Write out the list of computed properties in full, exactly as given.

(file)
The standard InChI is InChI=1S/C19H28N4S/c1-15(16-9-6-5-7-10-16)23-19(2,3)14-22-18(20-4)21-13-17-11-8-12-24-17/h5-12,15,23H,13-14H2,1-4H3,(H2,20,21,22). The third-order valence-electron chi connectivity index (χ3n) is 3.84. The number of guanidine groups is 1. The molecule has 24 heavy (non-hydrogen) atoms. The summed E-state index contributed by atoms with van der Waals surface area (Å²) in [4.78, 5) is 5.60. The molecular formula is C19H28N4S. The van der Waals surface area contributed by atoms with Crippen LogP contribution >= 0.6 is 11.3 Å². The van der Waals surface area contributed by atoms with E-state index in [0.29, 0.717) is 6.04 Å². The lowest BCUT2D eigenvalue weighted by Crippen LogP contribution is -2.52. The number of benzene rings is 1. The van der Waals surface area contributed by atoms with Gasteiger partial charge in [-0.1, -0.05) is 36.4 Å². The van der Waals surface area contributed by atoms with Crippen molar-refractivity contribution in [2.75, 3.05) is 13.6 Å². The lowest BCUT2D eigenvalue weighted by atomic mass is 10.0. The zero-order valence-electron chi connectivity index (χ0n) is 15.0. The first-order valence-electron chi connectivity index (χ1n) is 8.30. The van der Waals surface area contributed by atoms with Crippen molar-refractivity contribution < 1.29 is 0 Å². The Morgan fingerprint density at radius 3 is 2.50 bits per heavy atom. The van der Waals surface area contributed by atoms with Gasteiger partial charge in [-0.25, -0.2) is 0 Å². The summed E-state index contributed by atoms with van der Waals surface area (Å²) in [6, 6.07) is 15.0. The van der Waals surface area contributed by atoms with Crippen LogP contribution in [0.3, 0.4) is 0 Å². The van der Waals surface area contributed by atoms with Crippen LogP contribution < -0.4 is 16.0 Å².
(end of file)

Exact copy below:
The standard InChI is InChI=1S/C19H28N4S/c1-15(16-9-6-5-7-10-16)23-19(2,3)14-22-18(20-4)21-13-17-11-8-12-24-17/h5-12,15,23H,13-14H2,1-4H3,(H2,20,21,22). The third-order valence-electron chi connectivity index (χ3n) is 3.84. The number of guanidine groups is 1. The molecule has 24 heavy (non-hydrogen) atoms. The summed E-state index contributed by atoms with van der Waals surface area (Å²) in [4.78, 5) is 5.60. The molecular formula is C19H28N4S. The van der Waals surface area contributed by atoms with Crippen LogP contribution >= 0.6 is 11.3 Å². The van der Waals surface area contributed by atoms with E-state index in [0.29, 0.717) is 6.04 Å². The lowest BCUT2D eigenvalue weighted by Crippen LogP contribution is -2.52. The number of benzene rings is 1. The van der Waals surface area contributed by atoms with Gasteiger partial charge in [-0.1, -0.05) is 36.4 Å². The van der Waals surface area contributed by atoms with Crippen molar-refractivity contribution in [2.75, 3.05) is 13.6 Å². The lowest BCUT2D eigenvalue weighted by atomic mass is 10.0. The zero-order valence-electron chi connectivity index (χ0n) is 15.0. The first-order valence-electron chi connectivity index (χ1n) is 8.30. The van der Waals surface area contributed by atoms with Crippen molar-refractivity contribution < 1.29 is 0 Å². The Morgan fingerprint density at radius 3 is 2.50 bits per heavy atom. The van der Waals surface area contributed by atoms with Gasteiger partial charge in [-0.25, -0.2) is 0 Å². The summed E-state index contributed by atoms with van der Waals surface area (Å²) in [6, 6.07) is 15.0. The van der Waals surface area contributed by atoms with Crippen LogP contribution in [0.3, 0.4) is 0 Å². The van der Waals surface area contributed by atoms with Crippen LogP contribution < -0.4 is 16.0 Å².